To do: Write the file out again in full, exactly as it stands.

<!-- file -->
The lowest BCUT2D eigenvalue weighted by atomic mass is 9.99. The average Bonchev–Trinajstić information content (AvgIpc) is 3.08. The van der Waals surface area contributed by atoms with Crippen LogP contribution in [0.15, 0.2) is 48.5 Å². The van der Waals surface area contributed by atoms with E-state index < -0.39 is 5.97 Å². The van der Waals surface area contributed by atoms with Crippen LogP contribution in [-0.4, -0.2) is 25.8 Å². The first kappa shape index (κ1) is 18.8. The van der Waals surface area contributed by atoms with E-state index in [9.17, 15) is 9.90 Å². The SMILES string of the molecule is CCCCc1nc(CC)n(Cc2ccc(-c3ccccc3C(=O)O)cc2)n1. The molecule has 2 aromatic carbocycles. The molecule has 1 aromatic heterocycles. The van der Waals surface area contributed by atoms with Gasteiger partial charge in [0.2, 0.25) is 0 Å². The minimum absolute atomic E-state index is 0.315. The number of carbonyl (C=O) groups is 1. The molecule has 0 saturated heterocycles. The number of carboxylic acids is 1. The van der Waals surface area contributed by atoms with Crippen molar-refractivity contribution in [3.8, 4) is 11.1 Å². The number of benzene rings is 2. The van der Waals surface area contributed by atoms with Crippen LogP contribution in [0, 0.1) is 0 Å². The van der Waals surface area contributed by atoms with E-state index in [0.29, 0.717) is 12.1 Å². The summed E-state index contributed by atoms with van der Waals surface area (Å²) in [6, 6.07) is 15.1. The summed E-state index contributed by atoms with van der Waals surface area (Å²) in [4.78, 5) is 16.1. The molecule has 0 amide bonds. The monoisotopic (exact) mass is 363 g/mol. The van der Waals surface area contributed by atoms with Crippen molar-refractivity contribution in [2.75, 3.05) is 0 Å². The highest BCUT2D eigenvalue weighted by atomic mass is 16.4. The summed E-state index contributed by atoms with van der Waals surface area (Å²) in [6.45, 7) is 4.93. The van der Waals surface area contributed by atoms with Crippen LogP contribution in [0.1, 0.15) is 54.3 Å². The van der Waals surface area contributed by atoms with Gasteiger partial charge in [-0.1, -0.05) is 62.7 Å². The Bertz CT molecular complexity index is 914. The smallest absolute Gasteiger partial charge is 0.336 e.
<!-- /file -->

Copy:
The lowest BCUT2D eigenvalue weighted by atomic mass is 9.99. The average Bonchev–Trinajstić information content (AvgIpc) is 3.08. The van der Waals surface area contributed by atoms with Crippen LogP contribution in [0.15, 0.2) is 48.5 Å². The van der Waals surface area contributed by atoms with E-state index < -0.39 is 5.97 Å². The van der Waals surface area contributed by atoms with Crippen LogP contribution in [-0.4, -0.2) is 25.8 Å². The first kappa shape index (κ1) is 18.8. The van der Waals surface area contributed by atoms with E-state index in [9.17, 15) is 9.90 Å². The SMILES string of the molecule is CCCCc1nc(CC)n(Cc2ccc(-c3ccccc3C(=O)O)cc2)n1. The molecule has 2 aromatic carbocycles. The molecule has 1 aromatic heterocycles. The van der Waals surface area contributed by atoms with Gasteiger partial charge in [0.2, 0.25) is 0 Å². The minimum absolute atomic E-state index is 0.315. The number of carbonyl (C=O) groups is 1. The molecule has 0 saturated heterocycles. The number of carboxylic acids is 1. The van der Waals surface area contributed by atoms with Crippen molar-refractivity contribution in [3.8, 4) is 11.1 Å². The number of benzene rings is 2. The van der Waals surface area contributed by atoms with Crippen LogP contribution in [0, 0.1) is 0 Å². The van der Waals surface area contributed by atoms with E-state index in [0.29, 0.717) is 12.1 Å². The summed E-state index contributed by atoms with van der Waals surface area (Å²) in [6, 6.07) is 15.1. The summed E-state index contributed by atoms with van der Waals surface area (Å²) in [4.78, 5) is 16.1. The molecule has 0 amide bonds. The monoisotopic (exact) mass is 363 g/mol. The van der Waals surface area contributed by atoms with Crippen molar-refractivity contribution in [2.75, 3.05) is 0 Å². The highest BCUT2D eigenvalue weighted by atomic mass is 16.4. The summed E-state index contributed by atoms with van der Waals surface area (Å²) in [6.45, 7) is 4.93. The van der Waals surface area contributed by atoms with Crippen LogP contribution in [0.1, 0.15) is 54.3 Å². The van der Waals surface area contributed by atoms with Gasteiger partial charge in [-0.1, -0.05) is 62.7 Å². The Bertz CT molecular complexity index is 914. The smallest absolute Gasteiger partial charge is 0.336 e.